The train collision system of the present invention is comprised of a flatbed rail car having a top surface, a bottom surface, a first end and a second end separated by a medial portion, the rail car coupled to the front of a train by a standard rail car coupler. A plurality of first barrels each having a first height are each attached to the top surface of the rail car at the medial portion. A first inert material at least partially fills each of the first plurality of first barrels, the inert material being water, sand, high density foam or the like. A second barrel is attached to the top surface of the rail car and is disposed between the plurality of first barrels and the second end, the second barrel having a second height that is greater than the first height A second inert material, similar to the first inert material, at least partially fills the second barrel. A third barrel is attached to the top surface and is disposed between the plurality of first barrels and the second barrel, the third barrel having a third height that is greater than the first height and lesser than the second height. A third inert material, similar to the first inert material and the second inert material, at least partially filling the third barrel. A rigid frame member extends upwardly from the top surface of the rail car proximate the second end. A cover, made from an appropriate material such as canvas, plastic, sheet metal, etc., may be attached to the flatbed rail car and positioned so as to cover the various barrels. A first arm is attached to the first end and extends outwardly therefrom, the first arm having a first portion that is disposed diagonally downwardly relative to the top surface and a pointed end. A second arm is attached to the first end and extends outwardly therefrom in generally coextensive fashion to the first arm, the second arm having a second portion that is disposed diagonally downwardly relative to the top surface and a second pointed end. Cross arms extend between the first arm and the second arm while respective risers are used to attached each arm to the top surface of the rail car. A resilient covering may be attached to the top of each arm. A net member may be provided, the net member having a first side, a second side, a third end, and a fourth end, the first side attached to the first arm and to the top surface, the second side attached to the second arm and to the top surface, the third end attached to the first arm and the second arm, and the fourth end positioned over top at least one of the plurality of first barrels. A first bracket is pivotally attached to the first arm and to the second arm, and attached to a portion of the first side, a portion of the second side and to the third end while a second bracket is pivotally attached to the first arm and to the second arm, and is attached to a portion of the first side, a portion of the second side and to the fourth end. Means are provided for pivotally moving the first bracket toward the second bracket and the second bracket toward the first bracket.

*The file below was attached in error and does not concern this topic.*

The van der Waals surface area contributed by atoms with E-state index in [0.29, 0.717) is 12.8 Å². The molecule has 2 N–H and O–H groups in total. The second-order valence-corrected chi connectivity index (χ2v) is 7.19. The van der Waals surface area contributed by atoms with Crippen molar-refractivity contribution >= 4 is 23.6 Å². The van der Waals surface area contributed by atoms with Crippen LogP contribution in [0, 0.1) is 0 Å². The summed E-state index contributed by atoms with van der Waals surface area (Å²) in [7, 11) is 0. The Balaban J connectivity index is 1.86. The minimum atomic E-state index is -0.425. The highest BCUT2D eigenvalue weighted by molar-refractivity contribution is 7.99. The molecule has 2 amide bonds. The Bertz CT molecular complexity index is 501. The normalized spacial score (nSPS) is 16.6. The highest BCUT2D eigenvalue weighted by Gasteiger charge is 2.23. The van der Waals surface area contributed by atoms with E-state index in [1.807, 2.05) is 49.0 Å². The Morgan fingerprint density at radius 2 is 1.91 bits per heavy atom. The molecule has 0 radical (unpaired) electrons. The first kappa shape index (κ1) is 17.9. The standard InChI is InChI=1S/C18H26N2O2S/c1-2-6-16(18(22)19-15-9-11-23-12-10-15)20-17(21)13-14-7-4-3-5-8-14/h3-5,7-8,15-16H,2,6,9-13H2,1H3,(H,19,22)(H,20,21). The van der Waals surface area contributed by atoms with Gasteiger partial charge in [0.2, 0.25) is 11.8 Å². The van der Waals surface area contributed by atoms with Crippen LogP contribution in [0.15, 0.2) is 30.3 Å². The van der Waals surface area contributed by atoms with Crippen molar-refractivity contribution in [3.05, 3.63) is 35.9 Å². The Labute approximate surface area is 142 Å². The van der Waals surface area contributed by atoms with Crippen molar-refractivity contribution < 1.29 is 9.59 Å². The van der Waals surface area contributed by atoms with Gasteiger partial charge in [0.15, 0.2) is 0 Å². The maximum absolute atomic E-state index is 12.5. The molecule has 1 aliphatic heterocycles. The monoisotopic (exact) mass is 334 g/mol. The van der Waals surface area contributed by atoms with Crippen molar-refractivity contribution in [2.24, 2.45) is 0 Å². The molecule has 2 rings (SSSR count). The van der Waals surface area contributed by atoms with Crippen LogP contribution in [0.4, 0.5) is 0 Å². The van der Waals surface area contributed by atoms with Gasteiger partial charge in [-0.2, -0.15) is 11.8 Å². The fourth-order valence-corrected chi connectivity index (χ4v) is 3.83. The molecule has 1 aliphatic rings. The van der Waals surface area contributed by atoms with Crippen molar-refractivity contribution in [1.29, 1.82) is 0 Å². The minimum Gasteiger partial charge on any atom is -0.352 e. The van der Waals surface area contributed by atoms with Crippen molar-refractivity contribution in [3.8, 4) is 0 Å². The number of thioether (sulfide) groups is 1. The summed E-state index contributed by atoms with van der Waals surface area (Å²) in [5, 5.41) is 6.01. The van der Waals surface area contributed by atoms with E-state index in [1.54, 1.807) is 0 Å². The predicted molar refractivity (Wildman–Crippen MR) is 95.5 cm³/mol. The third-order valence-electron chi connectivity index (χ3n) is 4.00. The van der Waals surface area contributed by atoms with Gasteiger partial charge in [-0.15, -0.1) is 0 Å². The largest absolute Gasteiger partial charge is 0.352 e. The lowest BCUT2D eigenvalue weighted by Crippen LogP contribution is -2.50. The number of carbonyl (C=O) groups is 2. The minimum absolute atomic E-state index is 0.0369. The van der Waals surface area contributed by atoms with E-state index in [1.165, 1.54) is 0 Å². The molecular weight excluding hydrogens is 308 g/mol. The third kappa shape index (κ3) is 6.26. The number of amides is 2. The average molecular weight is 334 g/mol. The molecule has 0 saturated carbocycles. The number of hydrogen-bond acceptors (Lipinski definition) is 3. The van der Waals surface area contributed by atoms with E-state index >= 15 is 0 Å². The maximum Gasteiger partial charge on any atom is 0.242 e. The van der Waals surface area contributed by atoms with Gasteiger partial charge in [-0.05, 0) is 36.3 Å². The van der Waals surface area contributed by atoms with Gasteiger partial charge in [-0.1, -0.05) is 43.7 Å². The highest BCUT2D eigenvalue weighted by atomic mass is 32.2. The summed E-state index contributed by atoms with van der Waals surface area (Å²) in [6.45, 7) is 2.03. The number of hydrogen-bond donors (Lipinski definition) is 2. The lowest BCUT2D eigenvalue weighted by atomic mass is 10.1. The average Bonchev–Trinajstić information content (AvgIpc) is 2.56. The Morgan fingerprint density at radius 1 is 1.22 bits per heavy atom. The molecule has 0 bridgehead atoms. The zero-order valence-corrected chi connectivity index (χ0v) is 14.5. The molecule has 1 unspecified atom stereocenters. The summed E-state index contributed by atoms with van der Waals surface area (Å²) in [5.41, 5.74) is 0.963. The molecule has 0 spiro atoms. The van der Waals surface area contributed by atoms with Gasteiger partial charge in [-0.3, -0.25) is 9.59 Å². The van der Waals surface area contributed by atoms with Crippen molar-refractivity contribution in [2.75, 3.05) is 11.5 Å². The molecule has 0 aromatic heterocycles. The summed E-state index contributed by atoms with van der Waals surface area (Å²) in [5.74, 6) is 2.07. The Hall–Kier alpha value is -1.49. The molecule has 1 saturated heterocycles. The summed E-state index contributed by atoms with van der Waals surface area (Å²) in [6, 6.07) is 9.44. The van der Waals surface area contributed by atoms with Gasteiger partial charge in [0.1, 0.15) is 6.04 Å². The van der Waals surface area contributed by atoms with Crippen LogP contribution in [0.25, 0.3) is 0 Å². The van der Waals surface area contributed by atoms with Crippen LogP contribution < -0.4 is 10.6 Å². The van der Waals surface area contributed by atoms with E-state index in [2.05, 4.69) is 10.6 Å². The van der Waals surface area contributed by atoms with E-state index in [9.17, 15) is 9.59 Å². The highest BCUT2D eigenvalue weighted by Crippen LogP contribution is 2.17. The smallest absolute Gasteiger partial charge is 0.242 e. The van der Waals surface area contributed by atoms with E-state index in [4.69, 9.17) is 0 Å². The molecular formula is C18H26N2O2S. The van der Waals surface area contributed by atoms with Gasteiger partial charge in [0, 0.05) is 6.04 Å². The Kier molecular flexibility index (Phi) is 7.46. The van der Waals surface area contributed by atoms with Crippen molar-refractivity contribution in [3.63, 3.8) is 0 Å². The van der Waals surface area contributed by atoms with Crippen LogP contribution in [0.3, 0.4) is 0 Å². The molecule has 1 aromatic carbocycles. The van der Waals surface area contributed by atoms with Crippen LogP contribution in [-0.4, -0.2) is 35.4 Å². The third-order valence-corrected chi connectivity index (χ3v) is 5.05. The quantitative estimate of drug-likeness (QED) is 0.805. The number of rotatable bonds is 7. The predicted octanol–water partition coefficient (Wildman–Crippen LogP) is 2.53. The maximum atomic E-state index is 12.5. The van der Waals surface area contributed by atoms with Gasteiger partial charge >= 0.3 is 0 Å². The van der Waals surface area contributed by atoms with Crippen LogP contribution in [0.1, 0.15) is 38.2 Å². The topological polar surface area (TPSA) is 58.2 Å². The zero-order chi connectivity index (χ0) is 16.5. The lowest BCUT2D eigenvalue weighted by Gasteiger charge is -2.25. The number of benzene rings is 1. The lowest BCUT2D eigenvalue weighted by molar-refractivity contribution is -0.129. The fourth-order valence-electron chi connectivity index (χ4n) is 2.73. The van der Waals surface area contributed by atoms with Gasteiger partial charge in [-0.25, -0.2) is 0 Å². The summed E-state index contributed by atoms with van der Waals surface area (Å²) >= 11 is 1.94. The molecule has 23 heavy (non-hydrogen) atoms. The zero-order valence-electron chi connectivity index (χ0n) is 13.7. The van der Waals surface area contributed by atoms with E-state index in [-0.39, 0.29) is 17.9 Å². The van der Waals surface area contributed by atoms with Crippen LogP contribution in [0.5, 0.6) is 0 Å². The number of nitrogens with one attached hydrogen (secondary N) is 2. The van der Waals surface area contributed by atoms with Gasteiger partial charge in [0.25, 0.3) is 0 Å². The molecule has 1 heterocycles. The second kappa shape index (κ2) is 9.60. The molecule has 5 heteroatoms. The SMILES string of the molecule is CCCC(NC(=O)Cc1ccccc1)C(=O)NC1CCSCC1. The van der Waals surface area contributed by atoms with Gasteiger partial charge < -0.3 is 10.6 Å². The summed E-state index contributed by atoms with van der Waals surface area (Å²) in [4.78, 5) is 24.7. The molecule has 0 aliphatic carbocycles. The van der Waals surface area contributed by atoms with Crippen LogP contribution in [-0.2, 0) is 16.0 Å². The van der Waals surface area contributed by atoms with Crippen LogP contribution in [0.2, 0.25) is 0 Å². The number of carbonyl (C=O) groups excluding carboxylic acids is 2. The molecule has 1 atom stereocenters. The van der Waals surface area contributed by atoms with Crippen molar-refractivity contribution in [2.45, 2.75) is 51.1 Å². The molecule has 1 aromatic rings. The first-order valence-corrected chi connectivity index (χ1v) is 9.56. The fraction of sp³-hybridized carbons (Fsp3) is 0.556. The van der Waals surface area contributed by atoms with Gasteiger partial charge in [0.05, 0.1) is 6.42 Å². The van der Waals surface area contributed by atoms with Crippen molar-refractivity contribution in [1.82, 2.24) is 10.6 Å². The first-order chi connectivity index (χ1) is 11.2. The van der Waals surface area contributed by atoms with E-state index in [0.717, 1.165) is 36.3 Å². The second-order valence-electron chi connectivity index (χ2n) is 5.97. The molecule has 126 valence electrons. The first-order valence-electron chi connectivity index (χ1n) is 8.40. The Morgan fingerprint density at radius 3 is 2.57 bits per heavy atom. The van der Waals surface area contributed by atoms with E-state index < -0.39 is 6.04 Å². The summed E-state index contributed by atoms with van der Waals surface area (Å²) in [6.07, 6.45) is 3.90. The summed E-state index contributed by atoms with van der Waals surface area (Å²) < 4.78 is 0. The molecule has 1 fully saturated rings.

In use, the second end of the rail car of the train collision system is coupled to the front end of a train. If the train collides with an object, the pointed ends of the first arm and the second arm either deflect the object out of the way of the moving train or scoop the object up and onto the rail car. The inert material filled barrels decelerate rearward movement of the object, with the third and second barrels, by being increasingly higher, provide relatively greater deceleration as the object moves toward the train proper. If the object has sufficient force so as not to be fully decelerated by the various barrels, the frame member helps prevent the object from striking the train proper. If the train collision system makes impact with a relatively small object, such as a human, the first arm or the second arm help deflect the human out of the train's path, the resilient coverings helping to reduce the severity of injury that results from the impact. Alternately, the human may be positioned between the two arms, wherein the person is caught in the net member, in which case the first bracket and the second bracket come toward one another and capture the human within the basket that is formed by the net member and the two brackets. In this case, the resilient coverings, by being relatively soft, are broken away as the third bracket articulates toward the fourth bracket.